Diagnosing Clinically Significant Dehydration in Children with Acute Gastroenteritis Using Noninvasive Methods: A Meta-Analysis

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  • OBJECTIVE: To determine the most accurate, noninvasive method of assessing dehydration.
    STUDY DESIGN: The following data sources were searched: electronic databases, gray literature, scientific meetings, reference lists, and authors of unpublished studies. Eligible studies were comparative outpatient evaluations that used an accepted reference standard and were conducted in developed countries in children aged <18 years with gastroenteritis. Data extraction was completed independently by multiple reviewers before a consensus was made.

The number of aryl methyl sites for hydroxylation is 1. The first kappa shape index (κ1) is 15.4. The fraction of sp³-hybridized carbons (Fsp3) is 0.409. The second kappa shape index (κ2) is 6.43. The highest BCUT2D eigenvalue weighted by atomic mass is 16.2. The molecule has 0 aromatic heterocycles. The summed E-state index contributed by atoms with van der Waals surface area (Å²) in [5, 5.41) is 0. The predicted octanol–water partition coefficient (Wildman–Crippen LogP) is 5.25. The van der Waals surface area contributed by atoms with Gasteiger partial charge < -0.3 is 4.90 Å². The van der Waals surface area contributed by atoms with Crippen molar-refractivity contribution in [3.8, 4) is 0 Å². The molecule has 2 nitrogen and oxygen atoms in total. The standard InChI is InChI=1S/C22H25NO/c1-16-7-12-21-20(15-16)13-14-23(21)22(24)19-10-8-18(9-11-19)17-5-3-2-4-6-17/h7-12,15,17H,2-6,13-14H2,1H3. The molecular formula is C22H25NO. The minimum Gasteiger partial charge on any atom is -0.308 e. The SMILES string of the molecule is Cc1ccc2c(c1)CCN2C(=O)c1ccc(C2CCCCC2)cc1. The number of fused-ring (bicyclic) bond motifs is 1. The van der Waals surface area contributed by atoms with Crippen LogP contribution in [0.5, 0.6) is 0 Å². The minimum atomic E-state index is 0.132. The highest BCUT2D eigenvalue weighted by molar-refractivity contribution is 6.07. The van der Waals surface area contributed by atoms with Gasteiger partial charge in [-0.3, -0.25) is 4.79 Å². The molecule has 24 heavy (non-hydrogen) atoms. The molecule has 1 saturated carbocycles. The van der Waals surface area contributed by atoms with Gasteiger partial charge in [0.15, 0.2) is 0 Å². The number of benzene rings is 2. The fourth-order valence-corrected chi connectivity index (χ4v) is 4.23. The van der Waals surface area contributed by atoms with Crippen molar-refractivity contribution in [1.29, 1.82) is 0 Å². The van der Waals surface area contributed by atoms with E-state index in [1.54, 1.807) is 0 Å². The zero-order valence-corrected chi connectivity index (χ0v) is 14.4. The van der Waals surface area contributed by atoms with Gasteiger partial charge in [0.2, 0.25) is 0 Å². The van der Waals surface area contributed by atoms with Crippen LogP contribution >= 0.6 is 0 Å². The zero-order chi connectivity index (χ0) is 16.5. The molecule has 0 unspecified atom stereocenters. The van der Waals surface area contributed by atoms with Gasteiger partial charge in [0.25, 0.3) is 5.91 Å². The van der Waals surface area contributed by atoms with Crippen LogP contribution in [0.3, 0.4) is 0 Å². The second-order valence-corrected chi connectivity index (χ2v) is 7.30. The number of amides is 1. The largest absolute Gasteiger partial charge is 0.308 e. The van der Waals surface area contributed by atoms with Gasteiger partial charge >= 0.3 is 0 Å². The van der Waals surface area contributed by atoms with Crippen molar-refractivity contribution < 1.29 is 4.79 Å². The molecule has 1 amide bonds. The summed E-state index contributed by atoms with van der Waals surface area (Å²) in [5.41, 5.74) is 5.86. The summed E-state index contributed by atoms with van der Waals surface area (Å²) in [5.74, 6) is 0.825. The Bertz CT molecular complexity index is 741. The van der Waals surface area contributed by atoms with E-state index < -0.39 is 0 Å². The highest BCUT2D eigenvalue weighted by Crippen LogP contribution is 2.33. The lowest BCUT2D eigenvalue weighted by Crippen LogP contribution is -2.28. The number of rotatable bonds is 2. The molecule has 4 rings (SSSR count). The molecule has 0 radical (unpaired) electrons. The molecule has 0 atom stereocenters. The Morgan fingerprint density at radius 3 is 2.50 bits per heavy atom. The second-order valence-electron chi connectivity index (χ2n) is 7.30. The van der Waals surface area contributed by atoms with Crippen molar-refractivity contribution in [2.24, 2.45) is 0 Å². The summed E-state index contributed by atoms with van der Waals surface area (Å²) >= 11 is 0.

RESULTS: Nine studies that included 1039 participants were identified. The 4-item Clinical Dehydration Scale (CDS), the "Gorelick" score, and unstructured
    physician assessment were evaluated in 3, 2, and 5 studies, respectively. Bedside ultrasound, capillary digital videography, and urinary measurements were each evaluated in one study. The CDS had a positive likelihood ratio (LR) range of 1.87-11.79 and a negative LR range of 0.30-0.71 to predict 6% dehydration. When combined with the 4-item Gorelick Score, the positive LR was 1.93 (95% CI 1.07-3.49) and negative LR was of 0.40 (95% CI 0.24-0.68). Unstructured dehydration assessment had a pooled positive LR of 2.13 (95% CI 1.33-3.44) and negative LR of 0.48 (95% CI 0.28-0.82) to detect ≥ 5% dehydration. CONCLUSIONS: Overall, the clinical scales evaluated provide some improved diagnostic accuracy. However, test characteristics indicate that their ability to identify children both with and without dehydration is suboptimal. Current evidence does not support the routine use of ultrasound or urinalysis to determine dehydration severity.

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    Attribution-NonCommercial-NoDerivatives 4.0 International